President Vladimir Putin has addressed the plenary session of the sixth Congress of Russian Compatriots, an organization representing Russians living abroad.
Speaking to forum delegates in Moscow on Wednesday, Putin emphasized that Russia would “resolutely protect your rights and interests, using all existing bilateral and international mechanism to do so.”
Such assistance, according to Putin, will include continued material support for the Fund for the Support and Protection of the Rights of Compatriots Living Abroad, an organization aimed at providing support for the estimated 30 million Russians living outside Russia, including legal assistance.
Putin noted that the world is presently in a difficult situation, with tensions and unpredictability growing, and the foundations of international law being undermined. “Russophobia and other forms of extreme, aggressive nationalism are being used,” particularly in Ukraine and the Baltic countries, as well as a number of other states, Putin said.
“History is being rewritten, a struggle with monuments is being waged, as well as one with the Russian language. People are being intimidated and simply terrorized. The natural desire of each person to preserve their national roots is declared to be a crime…The right to freedom of speech, to the preservation of one’s traditions is being grossly violated,” he added.
Putin also commented on what he characterized as an alarming tendency toward politicking in the sphere of interethnic and interfaith relations, which he warned can only lead to grave consequences.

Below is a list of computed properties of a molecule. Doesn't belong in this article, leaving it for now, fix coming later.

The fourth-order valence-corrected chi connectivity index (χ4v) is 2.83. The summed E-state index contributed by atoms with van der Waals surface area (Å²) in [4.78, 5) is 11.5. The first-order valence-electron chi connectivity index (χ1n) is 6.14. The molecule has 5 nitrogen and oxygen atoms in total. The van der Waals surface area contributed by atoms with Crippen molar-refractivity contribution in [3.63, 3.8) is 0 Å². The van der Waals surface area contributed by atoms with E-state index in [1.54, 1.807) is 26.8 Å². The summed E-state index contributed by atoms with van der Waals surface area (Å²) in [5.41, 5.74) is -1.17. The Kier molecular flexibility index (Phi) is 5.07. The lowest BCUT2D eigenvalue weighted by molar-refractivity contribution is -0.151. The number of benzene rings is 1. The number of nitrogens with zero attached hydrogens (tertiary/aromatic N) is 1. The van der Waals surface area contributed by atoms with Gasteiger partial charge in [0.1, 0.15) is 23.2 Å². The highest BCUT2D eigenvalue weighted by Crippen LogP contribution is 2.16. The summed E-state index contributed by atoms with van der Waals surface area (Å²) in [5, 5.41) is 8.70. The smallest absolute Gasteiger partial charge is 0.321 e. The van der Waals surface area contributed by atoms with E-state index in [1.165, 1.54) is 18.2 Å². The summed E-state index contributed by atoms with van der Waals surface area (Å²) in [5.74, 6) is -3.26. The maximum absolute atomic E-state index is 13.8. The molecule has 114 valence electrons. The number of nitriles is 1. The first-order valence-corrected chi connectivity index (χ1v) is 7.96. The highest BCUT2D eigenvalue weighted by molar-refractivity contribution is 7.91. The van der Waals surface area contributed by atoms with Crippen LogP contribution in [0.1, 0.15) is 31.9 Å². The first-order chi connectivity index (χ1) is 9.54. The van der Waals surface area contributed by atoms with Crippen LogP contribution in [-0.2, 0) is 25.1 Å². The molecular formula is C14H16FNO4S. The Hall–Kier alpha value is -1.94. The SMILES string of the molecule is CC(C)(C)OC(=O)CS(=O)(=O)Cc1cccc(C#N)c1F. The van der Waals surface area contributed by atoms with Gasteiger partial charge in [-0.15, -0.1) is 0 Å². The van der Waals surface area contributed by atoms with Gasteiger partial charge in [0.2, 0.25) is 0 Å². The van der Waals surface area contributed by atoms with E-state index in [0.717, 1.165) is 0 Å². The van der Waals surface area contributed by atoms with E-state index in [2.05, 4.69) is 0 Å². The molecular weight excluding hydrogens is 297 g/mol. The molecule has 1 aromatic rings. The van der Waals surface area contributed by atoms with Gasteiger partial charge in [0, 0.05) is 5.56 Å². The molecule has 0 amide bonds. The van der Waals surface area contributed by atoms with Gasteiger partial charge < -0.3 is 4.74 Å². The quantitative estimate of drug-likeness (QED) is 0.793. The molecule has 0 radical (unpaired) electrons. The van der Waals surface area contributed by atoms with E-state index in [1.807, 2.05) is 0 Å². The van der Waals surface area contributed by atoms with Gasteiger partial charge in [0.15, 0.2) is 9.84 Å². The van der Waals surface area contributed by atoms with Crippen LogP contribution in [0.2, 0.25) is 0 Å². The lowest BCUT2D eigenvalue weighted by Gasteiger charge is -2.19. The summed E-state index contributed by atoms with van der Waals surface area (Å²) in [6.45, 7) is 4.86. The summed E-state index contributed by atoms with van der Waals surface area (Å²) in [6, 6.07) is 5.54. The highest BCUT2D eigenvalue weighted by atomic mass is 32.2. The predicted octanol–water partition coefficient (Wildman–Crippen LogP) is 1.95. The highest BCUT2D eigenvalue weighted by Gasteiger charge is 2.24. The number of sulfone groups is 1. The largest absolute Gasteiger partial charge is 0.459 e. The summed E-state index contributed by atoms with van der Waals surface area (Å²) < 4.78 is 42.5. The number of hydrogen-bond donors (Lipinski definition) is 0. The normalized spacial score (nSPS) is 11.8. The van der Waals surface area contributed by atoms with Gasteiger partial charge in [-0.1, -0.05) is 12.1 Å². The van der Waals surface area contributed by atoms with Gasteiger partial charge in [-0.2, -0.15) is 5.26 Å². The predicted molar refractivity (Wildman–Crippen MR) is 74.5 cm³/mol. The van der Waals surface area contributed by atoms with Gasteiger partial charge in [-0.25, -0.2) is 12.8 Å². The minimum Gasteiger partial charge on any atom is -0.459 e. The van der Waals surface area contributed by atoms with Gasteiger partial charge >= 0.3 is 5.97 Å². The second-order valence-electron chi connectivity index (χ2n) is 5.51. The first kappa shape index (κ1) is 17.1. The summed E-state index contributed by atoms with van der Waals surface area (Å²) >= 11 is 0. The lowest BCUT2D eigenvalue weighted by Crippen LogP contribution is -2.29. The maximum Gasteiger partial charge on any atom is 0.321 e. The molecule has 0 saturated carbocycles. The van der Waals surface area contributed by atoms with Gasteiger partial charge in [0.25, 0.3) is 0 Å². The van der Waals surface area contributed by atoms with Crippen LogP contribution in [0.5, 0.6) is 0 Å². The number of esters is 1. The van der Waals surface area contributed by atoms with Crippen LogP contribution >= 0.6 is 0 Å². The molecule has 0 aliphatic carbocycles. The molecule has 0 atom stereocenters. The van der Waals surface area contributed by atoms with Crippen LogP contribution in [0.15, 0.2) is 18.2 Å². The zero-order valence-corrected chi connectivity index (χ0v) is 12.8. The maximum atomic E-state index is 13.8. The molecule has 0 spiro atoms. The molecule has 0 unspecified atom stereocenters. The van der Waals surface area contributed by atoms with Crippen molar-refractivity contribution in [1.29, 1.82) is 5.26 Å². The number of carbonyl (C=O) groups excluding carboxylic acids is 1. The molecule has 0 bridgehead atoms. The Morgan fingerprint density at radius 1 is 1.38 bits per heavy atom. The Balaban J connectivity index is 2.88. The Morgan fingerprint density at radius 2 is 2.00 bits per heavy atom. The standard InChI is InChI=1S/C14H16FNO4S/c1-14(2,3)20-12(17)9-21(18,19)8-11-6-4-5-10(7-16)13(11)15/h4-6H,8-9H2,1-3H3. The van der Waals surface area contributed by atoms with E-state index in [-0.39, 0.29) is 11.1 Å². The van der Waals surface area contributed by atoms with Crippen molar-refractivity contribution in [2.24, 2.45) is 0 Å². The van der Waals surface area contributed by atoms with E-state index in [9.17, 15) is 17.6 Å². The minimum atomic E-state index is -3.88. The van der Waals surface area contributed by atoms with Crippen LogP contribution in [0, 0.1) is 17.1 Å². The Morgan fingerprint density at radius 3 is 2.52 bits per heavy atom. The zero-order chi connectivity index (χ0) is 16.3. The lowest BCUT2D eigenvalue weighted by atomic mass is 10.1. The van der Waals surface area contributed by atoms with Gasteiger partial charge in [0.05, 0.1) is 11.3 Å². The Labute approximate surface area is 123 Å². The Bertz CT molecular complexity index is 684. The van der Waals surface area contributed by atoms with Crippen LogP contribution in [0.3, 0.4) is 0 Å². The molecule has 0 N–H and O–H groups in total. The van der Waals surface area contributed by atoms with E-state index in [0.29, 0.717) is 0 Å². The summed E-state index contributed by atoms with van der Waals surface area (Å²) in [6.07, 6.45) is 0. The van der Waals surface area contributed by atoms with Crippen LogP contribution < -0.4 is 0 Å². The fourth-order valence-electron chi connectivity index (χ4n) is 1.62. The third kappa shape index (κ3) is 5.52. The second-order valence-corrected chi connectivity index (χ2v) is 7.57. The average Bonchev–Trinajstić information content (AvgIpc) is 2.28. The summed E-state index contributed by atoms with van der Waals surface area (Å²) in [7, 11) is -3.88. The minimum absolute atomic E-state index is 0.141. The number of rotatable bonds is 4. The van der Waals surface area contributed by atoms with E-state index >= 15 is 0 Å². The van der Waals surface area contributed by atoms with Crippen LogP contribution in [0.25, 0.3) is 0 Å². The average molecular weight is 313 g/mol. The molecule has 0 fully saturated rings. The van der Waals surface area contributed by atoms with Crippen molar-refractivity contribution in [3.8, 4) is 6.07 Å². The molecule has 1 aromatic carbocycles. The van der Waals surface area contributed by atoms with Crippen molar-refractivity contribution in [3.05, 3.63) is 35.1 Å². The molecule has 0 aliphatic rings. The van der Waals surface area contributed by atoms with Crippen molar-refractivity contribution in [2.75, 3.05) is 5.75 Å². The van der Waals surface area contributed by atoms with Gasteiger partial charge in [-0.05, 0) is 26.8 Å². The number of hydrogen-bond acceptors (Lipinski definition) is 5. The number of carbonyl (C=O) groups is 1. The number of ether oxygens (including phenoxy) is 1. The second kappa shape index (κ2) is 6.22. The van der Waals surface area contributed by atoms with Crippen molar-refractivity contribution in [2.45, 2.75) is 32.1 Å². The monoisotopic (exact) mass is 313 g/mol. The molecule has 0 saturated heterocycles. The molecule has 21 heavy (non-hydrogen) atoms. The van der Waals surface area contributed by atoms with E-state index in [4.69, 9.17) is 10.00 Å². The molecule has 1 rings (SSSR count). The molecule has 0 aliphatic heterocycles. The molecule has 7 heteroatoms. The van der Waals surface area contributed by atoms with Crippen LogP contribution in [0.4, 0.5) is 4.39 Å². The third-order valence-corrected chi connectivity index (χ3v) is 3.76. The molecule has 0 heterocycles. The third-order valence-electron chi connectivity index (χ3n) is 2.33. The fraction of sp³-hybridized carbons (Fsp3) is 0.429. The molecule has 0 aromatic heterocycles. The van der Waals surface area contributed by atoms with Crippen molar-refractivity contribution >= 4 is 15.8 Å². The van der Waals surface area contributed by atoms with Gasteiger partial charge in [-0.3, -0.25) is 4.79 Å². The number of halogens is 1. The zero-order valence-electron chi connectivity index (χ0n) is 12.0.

“Unfortunately, [there are forces] trying to break these bonds, to pull everyone apart into their own ‘national apartments’. I want to emphasize that playing politics in such a sensitive area has always led to profound consequences, first and foremost for those who engage in it,” the president said.
Russia Welcomes Compatriots Who Want to Come Home
According to Putin, Russia would always welcome all compatriots who would like to settle in Russia on a temporary basis, or those deciding to obtain citizenship and move to Russia permanently.
“For those who are unlawfully persecuted and threatened, we will do everything in our power to ensure their protection and provide asylum,” he said.
Russia, Putin said, has tasked itself with ensuring sustainable, long-term growth and development, and compatriots abroad are able to contribute to this work.
Accordingly, the president has signed a new concept on migration policy aimed at providing comfortable conditions for the resettlement of compatriots abroad to Russia, as well as creating clearer rules for entry, obtaining the right to live, work and more easily acquire Russian citizenship without as much bureaucratic red tape. There were still problems to be worked out, Putin said, but the government would work with compatriots to resolve them.
According to the president, the program launched in 2006 aimed at easing conditions for people seeking to move to Russia has led to about 800,000 people moving to 66 regions across Russia, with numbers of those wishing to do so growing.
“In conclusion, I would like to emphasize that we are sincerely interested in your success, prosperity and happiness. And whatever country you are in, we are always prepared to provide you will all possible support. We know that you are doing everything possible to strengthen the Russian civilization, to establish a constructive dialogue between nations. And I would like to assure you — this is our common goal,” Putin concluded.